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Biophys J. 2002 Mar;82(3):1453-9.

Direct observation of poloxamer 188 insertion into lipid monolayers.

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Department of Chemistry, Institute for Biophysical Dynamics and James Franck Institute, Chicago, Illinois 60637, USA.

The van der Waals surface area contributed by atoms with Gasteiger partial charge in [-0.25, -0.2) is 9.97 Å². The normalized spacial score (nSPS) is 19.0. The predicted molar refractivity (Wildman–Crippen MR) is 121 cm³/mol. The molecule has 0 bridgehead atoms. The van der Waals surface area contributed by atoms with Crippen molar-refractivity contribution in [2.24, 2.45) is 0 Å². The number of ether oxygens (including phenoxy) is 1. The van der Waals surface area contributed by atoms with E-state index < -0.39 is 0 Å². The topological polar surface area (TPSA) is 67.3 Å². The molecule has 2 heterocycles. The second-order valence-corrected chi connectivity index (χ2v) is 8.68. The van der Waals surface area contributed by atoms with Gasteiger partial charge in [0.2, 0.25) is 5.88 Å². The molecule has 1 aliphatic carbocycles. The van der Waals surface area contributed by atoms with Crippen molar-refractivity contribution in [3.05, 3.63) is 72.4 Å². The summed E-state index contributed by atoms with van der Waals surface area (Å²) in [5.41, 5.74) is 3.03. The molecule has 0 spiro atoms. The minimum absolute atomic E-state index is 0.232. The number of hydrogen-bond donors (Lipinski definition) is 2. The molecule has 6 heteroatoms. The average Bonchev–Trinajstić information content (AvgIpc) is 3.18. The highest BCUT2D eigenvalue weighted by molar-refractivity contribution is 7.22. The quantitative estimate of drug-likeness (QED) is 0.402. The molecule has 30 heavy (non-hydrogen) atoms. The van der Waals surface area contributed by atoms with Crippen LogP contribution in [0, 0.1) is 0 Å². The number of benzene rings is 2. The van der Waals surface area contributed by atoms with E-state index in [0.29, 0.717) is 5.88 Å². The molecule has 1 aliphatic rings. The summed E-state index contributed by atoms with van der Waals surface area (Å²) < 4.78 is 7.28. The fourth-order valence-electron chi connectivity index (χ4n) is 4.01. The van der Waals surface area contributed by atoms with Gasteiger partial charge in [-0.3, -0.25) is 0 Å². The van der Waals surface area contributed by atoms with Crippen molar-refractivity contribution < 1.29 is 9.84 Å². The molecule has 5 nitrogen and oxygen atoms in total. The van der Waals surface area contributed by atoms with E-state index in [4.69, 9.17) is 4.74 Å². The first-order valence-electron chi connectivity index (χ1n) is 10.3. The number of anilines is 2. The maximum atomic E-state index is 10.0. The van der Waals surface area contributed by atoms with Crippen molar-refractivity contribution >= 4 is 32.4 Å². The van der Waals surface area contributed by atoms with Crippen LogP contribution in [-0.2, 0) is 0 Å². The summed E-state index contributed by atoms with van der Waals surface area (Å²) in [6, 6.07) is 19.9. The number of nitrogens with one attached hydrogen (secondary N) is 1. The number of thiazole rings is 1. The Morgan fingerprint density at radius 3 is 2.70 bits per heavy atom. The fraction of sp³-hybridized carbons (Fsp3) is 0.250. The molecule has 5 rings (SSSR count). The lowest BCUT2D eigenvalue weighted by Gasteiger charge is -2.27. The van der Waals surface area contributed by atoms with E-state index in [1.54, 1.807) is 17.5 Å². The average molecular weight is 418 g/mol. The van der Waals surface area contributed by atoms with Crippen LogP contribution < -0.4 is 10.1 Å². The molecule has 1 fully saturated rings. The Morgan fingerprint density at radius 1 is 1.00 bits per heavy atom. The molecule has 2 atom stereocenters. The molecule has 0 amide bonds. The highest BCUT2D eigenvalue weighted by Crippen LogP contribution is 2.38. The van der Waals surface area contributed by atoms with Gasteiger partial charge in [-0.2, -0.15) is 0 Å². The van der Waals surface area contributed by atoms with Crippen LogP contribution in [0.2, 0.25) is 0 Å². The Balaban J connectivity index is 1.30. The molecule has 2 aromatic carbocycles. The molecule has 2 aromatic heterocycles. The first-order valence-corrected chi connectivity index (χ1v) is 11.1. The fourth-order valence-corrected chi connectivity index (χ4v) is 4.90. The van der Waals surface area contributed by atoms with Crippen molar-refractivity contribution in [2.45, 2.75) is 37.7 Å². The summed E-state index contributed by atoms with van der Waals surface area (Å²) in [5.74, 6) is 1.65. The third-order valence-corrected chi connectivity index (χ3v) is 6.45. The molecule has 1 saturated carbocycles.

P188, a triblock copolymer of the form poly(ethylene oxide)-poly(propylene oxide)-poly(ethylene oxide) helps seal electroporated cell membranes, arresting the leakage of intracellular materials from the damaged cells. To explore the nature of the interaction between P188 and cell membranes, we have constructed a model system that assesses the ability of P188 to insert into lipid monolayers. Using concurrent Langmuir isotherm and fluorescence microscopy measurements, we find that P188 changes the phase behavior and morphology of the monolayers. P188 inserts into both dipalmitoylphosphatidlycholine and dipalmitoylphosphatidylglycerol monolayers at surface pressures equal to and lower than approximately 22 mN/m at 30 degrees C; this pressure corresponds to the maximal surface pressure attained by P188 on a pure water subphase. Similar results for the two phospholipids indicate that P188 insertion is not influenced by headgroup electrostatics. Because the equivalent surface pressure of a normal bilayer is on the order of 30 mN/m, the lack of P188 insertion above 22 mN/m further suggests the poloxamer selectively adsorbs into damaged portions of electroporated membranes, thereby localizing its effect. P188 is also found to be "squeezed out" of the monolayers at high surface pressures, suggesting a mechanism for the cell to be rid of the poloxamer when the membrane is restored.

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